Uncertainty on the issue remains high: More than a third of Americans agreed that they could easily change their minds about global warming – especially those in the Disengaged (73%) and Cautious (58%) segments. While 70 percent of the Dismissive said they do not need any more information to form a firm opinion on the issue, majorities of all other groups said they need at least a little more information before making up their minds, including 91 percent of the Concerned, 89 percent of the Cautious, and 86 percent of the Disengaged. Close to half of the Disengaged (47%) said they need a lot more information to form a firm opinion.

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Interview on WBAI monday night.

AP video from June 27.


FORT CALHOUN, Neb., June 28 (UPI) — The Fort Calhoun, Neb., Nuclear Station, marooned by the flooding Missouri River, poses no immediate threat to the public, the top U.S. nuclear regulator said.

“The risk is really very low at this point that anything could go wrong,” Gregory Jaczko, chairman of the Nuclear Regulatory Commission, said in Omaha Monday after touring the idled facility.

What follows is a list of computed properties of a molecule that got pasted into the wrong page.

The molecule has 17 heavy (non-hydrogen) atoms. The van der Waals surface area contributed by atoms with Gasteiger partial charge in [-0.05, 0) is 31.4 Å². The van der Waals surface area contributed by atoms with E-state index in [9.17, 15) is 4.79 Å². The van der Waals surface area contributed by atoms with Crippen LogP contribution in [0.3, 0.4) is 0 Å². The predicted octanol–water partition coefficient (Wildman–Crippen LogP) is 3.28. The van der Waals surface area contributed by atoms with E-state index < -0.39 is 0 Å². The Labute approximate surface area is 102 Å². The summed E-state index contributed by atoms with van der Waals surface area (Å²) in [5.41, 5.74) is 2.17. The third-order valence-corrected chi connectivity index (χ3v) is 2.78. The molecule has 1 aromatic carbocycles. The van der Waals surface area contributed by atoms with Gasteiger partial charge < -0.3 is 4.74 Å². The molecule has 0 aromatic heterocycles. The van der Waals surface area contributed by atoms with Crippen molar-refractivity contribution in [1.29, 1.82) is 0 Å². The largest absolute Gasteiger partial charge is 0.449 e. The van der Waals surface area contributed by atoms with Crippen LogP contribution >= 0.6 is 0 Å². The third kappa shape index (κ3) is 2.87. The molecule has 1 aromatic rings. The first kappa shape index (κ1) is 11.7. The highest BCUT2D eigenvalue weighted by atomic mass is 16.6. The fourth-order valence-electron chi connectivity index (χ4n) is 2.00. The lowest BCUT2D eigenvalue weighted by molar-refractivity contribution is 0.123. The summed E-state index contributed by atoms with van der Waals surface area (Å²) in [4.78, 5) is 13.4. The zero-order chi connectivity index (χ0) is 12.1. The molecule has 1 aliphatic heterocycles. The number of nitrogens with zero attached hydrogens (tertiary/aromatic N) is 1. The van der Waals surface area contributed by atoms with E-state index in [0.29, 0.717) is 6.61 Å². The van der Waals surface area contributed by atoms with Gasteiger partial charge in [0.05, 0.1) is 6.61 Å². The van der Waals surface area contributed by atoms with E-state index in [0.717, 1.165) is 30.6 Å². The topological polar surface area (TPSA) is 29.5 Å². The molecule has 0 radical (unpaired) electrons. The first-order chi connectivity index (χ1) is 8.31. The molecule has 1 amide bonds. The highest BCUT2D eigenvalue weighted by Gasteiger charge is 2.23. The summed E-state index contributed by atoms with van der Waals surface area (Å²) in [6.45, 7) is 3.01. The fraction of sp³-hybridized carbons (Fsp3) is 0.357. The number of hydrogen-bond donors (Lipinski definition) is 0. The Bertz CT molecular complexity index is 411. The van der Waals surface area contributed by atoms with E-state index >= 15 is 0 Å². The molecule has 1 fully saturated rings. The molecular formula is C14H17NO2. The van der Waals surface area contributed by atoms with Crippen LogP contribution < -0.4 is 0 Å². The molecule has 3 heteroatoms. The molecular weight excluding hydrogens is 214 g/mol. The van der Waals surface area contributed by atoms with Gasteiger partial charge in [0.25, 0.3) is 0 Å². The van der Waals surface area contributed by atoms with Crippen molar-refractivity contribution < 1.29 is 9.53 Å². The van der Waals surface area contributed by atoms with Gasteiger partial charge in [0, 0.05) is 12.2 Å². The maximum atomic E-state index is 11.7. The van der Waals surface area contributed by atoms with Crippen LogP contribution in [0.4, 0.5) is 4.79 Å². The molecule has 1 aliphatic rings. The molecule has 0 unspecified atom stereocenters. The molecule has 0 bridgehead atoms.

Jaczko toured the station 19 miles north of Omaha to see the flooding at the nation’s smallest nuclear power plant, the Omaha World-Herald reported. The river was more than 2 feet up around the building with months of flood conditions remaining.

“It’s certainly clear that this is not an issue that’s going to go away anytime soon,” Jaczko said.

The Omaha Public Power District plant went offline more than 11 weeks ago for a scheduled refueling outage. The plant will remain idle indefinitely, district officials said.

“More violent and frequent storms, once merely a prediction of climate models, are now a matter of observation.”

So begins a three part series in Scientific American. Despite the protestations of the climate denial choir, the meaning of this years extreme events are becoming clear to the scientific community.

“..are the floods and spate of other recent extreme events also examples of predictions turned into cold, hard reality?

Increasingly, the answer is yes. Scientists used to say, cautiously, that extreme weather events were “consistent” with the predictions of climate change. No more. “Now we can make the statement that particular events would not have happened the same way without global warming,” says Kevin Trenberth, head of climate analysis at the National Center for Atmospheric Research (NCAR) in Boulder, Colo.

That’s a profound change—the difference between predicting something and actually seeing it happen. The reason is simple: The signal of climate change is emerging from the “noise”—the huge amount of natural variability in weather.